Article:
The censuses gradually became more detailed with every decade that passed. Marital statuses were given from 1851, as well as the relationship between each person and the head of the household. Your ancestor may have been boarding at an address temporarily or have had lots of visitors staying on 30 March 1851. Ages also became more accurate.
Increasingly intrusive enquiries were made, asking in 1851 and 1861 if people were ‘blind or deaf-and-dumb’ and from 1871 whether anyone was deemed to be a ‘lunatic, imbecile or idiot’, by Victorian standards of course! Additional questions were asked about employment status from 1891, defining whether a person was self-employed ‘on their own account’, an employer, or employed by someone else.
The 1911 census is the most detailed of them all, and is really where your search should begin so that you can work gradually back through the earlier records. On the 1911 census we discover how long our ancestors have been married, how many children they have had and whether any have died. This can be used alongside the marriage, birth and death records to paint a vivid picture of our Edwardian ancestors’ lives.
For the first time in 1911 we see the original forms completed in the householder’s own handwriting, rather than a transcribed copy from the enumerator’s book. John Underwood, a 47-year-old butcher from Hastings, admitted in the health conditions column that he was ‘bad-tempered’, his wife was ‘long-tongued’ and their five children were ‘quarrelsome’, ‘stubborn’, ‘greedy’, ‘vain’ and ‘noisy’! Notes like this may have been jokingly scribbled on earlier censuses but unfortunately the original forms no longer survive.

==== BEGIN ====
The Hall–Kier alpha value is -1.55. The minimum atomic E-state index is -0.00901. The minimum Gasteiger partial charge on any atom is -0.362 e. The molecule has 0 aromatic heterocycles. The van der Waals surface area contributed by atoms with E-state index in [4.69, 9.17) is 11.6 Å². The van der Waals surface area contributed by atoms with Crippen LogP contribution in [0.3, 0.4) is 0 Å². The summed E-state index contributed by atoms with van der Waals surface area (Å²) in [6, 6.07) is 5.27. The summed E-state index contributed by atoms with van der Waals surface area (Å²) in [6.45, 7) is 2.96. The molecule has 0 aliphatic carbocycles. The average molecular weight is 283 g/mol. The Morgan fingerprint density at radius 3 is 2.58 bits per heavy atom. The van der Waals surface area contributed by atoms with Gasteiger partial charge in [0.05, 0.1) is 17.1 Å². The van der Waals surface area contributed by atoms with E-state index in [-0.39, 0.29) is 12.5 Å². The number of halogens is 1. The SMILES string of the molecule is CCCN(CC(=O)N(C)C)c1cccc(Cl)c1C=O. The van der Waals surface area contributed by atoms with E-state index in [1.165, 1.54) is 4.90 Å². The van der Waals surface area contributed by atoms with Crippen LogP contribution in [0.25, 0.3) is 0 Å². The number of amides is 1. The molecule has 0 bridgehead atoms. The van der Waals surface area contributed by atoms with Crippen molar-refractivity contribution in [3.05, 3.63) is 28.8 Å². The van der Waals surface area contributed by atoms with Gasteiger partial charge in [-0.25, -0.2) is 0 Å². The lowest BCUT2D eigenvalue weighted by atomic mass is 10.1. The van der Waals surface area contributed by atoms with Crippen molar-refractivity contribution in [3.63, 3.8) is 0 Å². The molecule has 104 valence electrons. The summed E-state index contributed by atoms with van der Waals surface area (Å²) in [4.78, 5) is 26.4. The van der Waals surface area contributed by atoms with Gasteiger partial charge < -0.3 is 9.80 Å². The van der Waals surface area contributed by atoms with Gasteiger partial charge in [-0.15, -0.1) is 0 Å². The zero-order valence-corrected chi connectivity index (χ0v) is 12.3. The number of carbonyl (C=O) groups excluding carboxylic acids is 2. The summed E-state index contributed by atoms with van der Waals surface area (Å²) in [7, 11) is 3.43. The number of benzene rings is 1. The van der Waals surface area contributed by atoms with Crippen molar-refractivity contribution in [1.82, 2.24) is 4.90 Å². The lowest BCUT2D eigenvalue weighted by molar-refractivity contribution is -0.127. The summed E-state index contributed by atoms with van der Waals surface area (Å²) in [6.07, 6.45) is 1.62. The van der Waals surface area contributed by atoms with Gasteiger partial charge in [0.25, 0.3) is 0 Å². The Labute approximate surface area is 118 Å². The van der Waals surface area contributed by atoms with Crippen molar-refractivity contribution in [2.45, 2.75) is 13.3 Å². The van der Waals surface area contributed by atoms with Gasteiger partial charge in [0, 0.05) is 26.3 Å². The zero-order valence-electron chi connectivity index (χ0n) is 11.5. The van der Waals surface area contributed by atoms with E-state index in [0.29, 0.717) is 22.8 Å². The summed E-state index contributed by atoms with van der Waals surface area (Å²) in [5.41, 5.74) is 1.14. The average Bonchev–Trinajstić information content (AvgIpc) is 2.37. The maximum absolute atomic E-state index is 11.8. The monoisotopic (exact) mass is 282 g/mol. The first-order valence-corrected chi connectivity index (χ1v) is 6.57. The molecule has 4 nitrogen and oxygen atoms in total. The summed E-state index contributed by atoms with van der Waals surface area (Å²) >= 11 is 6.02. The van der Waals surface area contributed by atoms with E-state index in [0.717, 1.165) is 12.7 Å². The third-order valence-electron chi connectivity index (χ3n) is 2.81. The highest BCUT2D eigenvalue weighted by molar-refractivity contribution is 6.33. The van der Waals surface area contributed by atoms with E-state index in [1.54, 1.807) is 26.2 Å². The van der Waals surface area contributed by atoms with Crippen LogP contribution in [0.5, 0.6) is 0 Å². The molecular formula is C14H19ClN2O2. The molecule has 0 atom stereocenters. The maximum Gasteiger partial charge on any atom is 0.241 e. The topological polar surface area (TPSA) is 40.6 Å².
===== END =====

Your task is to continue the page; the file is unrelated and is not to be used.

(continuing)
Searching for people on the census
The digitisation of the censuses makes it so much easier to find people, since we can search by name, age, place of birth and residence, and cross-reference with the names of relatives who should be in the same house. Every now and then a family seems to just disappear though, and you have to work hard to find them. This happens for a number of reasons.
Firstly, the census officials who collected the pre-1911 forms and transferred the information into the census books may have misread your ancestor’s handwriting. Then there’s the added risk that the online indexers struggled to read the enumerator’s handwriting and the digital index is not accurate. So, you have to think creatively about how the name could have been interpreted.
Your ancestor’s name may even have changed between census years. This commonly happened when a woman’s husband died, she re-married and her children temporarily adopted their stepfather’s surname. If any of your predecessors were in a prison, workhouse or other institution, they may have only been listed by their initials, which could make finding them impossible.
Some people deliberately fudged the form to evade the authorities, while the Suffragettes encouraged supporters to boycott the 1911 census altogether. If you really can’t find your family on a UK census return, though, it might just be possible they were abroad. In most cases you should be able to find your ancestors on the census without too much trouble, but where there are gaps, other records may help.
Other useful records
Whether you want to trace your family history back to the Tudors or find out all you can about your 20th-century ancestors, there is a wealth of other records that will assist you alongside censuses and civil registration certificates.